posted on July 20th, 2016

There are plenty of reasons to hop in a car and head out to a remote wilderness spot to spend the night — the s’mores, the hugeness of trees, the bushels of stars, the belting of pop favorites into loud wind — but none as compelling as the option to swim in a natural body of water. After all, what is summer without a dip in a swimming hole? That’s right, just a sweaty armpit. Camping out near a lake or river also means that you can maximize your time on the water. Whether you want to dip your toes, jump from a waterfall, float on a blow-up donut, or maybe even paddle a bit, we’ve got the prime camp locations for you.

South Yuba River State Park, Nevada City, CA

Tucked into Northern California’s Gold Country, the South Yuba River is admittedly a longish three to four hour journey from the Bay Area, but it’s well worth the drive. The hot temperatures mix perfectly with the cool, aqua river water. Large outcroppings of granite boulders make for an exciting — if occasionally harrowing — scramble around and through the river, and also provide a sense of privacy when you find your pool of choice. Equally beautiful camping in the surrounding forest is available through the South Yuba Campground and at private sites.


Acadia National Park, Bar Harbor, ME

Between the lush forest and rocky seaside cliffs, getting your outdoors on is very easy to accomplish at Acadia National Park. There are tons of options for camping, rock climbing, boating, beach swimming, and mind-blowing hiking. But if you’re looking for a swimming hole that’s a little more out of the way, check out Lake Wood and Fawn Ponds at the northern tip of the park for calm, glassy waters that are asking to be rippled.

Cummins Falls, Cookeville, TN

Located about an hour and a half east of Nashville, you have to descend a few rocky slopes to get to Cummins Falls, so bring some sturdy shoes. Upon arrival, however, you’re confronted with cascades, like layers of a giant wedding cake, that fall elegantly into a deep pool perfect for swimming. While you can’t camp at the Cummins Falls State Park, there are cabins and campsites available at the nearby Standing Stone and Edgar Evins State Parks.


Inks Lake State Park, Burnet, TX

About an hour outside of Austin, in Texas Hill Country, Inks Lake State Park, is the lake that gives you everything: kayaking, swimming, fishing, scuba diving, you name it. Explore Devil’s Waterhole, where you can walk through the spring-fed waterfalls or hike the wooded trails. Plus you can spend the night in the park at a tent campsite or cabin.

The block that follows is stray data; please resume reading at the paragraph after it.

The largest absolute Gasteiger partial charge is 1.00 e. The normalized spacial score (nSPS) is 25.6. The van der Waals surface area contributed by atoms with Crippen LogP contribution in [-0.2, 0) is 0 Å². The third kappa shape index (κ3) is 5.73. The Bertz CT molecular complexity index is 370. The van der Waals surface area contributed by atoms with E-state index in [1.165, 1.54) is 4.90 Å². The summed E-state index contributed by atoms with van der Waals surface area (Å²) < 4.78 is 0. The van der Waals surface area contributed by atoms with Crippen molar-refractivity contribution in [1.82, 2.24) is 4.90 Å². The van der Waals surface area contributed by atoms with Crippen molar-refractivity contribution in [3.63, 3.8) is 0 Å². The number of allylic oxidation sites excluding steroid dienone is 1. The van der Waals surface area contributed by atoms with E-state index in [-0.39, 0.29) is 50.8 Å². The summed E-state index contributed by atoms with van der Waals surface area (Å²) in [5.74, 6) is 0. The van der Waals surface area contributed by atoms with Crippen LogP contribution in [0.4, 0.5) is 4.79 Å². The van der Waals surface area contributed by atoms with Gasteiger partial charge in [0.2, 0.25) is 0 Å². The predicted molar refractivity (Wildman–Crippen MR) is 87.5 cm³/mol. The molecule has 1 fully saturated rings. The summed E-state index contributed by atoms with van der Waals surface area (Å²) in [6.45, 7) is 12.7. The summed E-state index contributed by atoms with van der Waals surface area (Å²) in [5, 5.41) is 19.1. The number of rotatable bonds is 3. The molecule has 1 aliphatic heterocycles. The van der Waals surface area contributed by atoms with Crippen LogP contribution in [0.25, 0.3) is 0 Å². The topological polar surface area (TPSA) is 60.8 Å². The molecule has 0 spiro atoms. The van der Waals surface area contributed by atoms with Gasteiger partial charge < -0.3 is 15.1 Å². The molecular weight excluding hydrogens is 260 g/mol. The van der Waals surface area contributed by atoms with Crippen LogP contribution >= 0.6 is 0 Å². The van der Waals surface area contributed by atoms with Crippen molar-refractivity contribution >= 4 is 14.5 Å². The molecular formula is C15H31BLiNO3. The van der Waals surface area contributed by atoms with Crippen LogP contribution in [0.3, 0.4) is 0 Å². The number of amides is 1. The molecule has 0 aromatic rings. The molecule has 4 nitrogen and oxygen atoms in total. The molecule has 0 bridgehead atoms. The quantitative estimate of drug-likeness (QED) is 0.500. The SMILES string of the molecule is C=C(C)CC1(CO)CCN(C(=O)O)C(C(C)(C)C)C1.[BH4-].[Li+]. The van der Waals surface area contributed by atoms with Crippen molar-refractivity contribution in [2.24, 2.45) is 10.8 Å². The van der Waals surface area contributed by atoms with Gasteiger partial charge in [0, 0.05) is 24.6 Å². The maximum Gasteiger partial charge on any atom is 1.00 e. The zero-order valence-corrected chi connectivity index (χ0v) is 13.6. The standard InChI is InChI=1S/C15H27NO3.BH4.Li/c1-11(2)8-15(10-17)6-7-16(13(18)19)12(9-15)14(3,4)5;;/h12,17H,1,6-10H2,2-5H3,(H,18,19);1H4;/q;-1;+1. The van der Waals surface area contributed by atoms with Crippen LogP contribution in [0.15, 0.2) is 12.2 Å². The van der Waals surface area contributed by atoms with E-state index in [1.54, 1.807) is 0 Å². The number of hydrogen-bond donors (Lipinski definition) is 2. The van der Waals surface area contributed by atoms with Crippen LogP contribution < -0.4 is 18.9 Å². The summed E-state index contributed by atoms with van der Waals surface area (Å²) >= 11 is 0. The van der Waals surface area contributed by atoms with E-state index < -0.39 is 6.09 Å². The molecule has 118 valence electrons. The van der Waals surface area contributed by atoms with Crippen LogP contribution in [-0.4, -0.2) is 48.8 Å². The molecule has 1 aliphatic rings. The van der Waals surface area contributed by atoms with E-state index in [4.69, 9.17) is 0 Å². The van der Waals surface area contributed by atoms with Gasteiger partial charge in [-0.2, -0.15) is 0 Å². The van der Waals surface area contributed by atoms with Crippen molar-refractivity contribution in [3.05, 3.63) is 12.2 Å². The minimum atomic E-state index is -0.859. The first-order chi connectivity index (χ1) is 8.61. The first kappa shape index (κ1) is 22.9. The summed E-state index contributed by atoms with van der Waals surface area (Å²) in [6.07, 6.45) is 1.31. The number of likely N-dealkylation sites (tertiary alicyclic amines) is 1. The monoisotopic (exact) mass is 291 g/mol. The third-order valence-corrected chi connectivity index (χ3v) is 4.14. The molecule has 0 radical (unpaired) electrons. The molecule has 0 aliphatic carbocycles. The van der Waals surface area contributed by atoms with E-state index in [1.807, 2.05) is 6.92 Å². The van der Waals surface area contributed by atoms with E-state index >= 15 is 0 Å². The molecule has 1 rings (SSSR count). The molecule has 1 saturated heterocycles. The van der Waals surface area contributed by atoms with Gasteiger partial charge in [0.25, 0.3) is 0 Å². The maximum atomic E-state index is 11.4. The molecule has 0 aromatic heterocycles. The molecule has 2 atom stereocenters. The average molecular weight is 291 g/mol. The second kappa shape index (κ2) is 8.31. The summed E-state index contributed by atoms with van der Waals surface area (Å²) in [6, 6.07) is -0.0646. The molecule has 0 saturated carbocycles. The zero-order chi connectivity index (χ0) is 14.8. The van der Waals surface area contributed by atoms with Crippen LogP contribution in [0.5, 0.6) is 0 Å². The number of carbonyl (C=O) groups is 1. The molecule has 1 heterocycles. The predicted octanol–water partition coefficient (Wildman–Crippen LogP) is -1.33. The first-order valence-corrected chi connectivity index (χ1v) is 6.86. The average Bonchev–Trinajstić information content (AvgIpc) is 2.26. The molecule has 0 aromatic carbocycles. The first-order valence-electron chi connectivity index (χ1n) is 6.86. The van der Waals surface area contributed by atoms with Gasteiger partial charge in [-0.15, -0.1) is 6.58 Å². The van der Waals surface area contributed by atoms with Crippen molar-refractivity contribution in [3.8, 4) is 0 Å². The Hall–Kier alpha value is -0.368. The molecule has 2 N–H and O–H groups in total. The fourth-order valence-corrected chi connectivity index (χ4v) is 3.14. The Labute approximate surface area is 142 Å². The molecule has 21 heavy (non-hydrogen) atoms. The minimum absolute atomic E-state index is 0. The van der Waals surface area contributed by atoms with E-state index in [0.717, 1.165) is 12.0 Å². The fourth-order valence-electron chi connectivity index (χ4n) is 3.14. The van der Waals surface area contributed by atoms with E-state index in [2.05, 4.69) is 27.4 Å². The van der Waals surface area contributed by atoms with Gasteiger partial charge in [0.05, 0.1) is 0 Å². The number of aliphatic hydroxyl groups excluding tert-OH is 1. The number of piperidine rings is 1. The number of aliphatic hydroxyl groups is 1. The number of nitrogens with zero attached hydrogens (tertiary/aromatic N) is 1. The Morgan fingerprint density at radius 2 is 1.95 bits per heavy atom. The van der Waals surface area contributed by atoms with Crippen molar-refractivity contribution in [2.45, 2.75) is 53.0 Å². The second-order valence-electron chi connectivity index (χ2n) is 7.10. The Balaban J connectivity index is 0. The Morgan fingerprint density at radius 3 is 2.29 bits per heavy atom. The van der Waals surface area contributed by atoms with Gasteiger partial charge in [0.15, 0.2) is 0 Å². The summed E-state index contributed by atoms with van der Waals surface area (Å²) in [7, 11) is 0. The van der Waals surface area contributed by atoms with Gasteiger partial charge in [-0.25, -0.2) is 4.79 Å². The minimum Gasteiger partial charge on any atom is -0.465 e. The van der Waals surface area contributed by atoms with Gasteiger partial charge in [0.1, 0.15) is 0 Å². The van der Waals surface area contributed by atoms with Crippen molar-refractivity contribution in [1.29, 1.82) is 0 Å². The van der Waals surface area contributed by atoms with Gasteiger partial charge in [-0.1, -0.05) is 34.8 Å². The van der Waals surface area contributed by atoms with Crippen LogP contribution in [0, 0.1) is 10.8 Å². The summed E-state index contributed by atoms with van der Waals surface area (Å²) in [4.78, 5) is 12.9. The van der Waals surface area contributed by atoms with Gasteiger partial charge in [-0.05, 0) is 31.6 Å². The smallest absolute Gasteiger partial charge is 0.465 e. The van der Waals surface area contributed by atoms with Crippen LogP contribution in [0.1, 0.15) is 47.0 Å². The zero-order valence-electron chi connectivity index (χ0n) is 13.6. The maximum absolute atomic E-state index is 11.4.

Moulton Falls, Yacolt, WA

Moulton Falls State Park, on the East Fork Lewis River, is a series of deep pools surrounded by waterfalls, lava rock formations, and a picturesque wooden bridge in the middle of a gorgeous forest. It’s all of your Pacific Northwest dreams come true. Located only about an hour north of Portland, it’s a popular place for cliff jumpers and all manner of swimmers, but if you camp nearby in at the Sunset Falls Campground, you might be able to score a more private dip early in the day.

Cyprus Lake Grotto, Bruce Peninsula National Park, Ontario

The water might be cold here, but that doesn’t stop the hardiest of swimmers. These caves on the pristine Georgian Bay were scooped out by waves, leaving perfect, turquoise blue pools for swimming. You’ll have to do a little hiking to get there, and use caution as you shimmy alongside the walls of the caves, but you’ll be rewarded with a great spot to dip. Camping is available at the nearby Cyprus Lake Campground, but be forewarned that you’ll likely need a reservation in the summer.


Sliding Rock, Pisgah National Forest, Nebo, NC

While natural beauty and swimming opportunities abound in the Pisgah National Forest, the main swimming attraction is Sliding Rock: a 60 ft natural waterslide that sends you flying down a slick rock face and plunges you into a pool of water. The hike there isn’t merely a walk in the park, but if you’re after a thrilling way to chill out in the heat, this is your answer. Plus, campgrounds and cabins are scattered all over the park!

Cliff River Springs, La Madera, NM

For those who prefer straight-up pampering to the effort of glamping, Cliff River Springs has got you covered. While many people enjoy the stunning Blue Hole in Santa Rosa, or the well-known mineral pools of the Ojo Caliente spa down the road, Cliff River Springs offers a tranquil alternative. This set of seven casitas scattered around a spring-fed pond along the Ojo Caliente River, offers splendid swimming, paddling, hiking, and all of the bathroom/kitchen amenities you’d miss in a tent.

Kamala Puligandla is a writer and an editorial assistant at Turo. She is always on the hunt for a strange story, a great snack, and the perfect outdoor spot to consume them.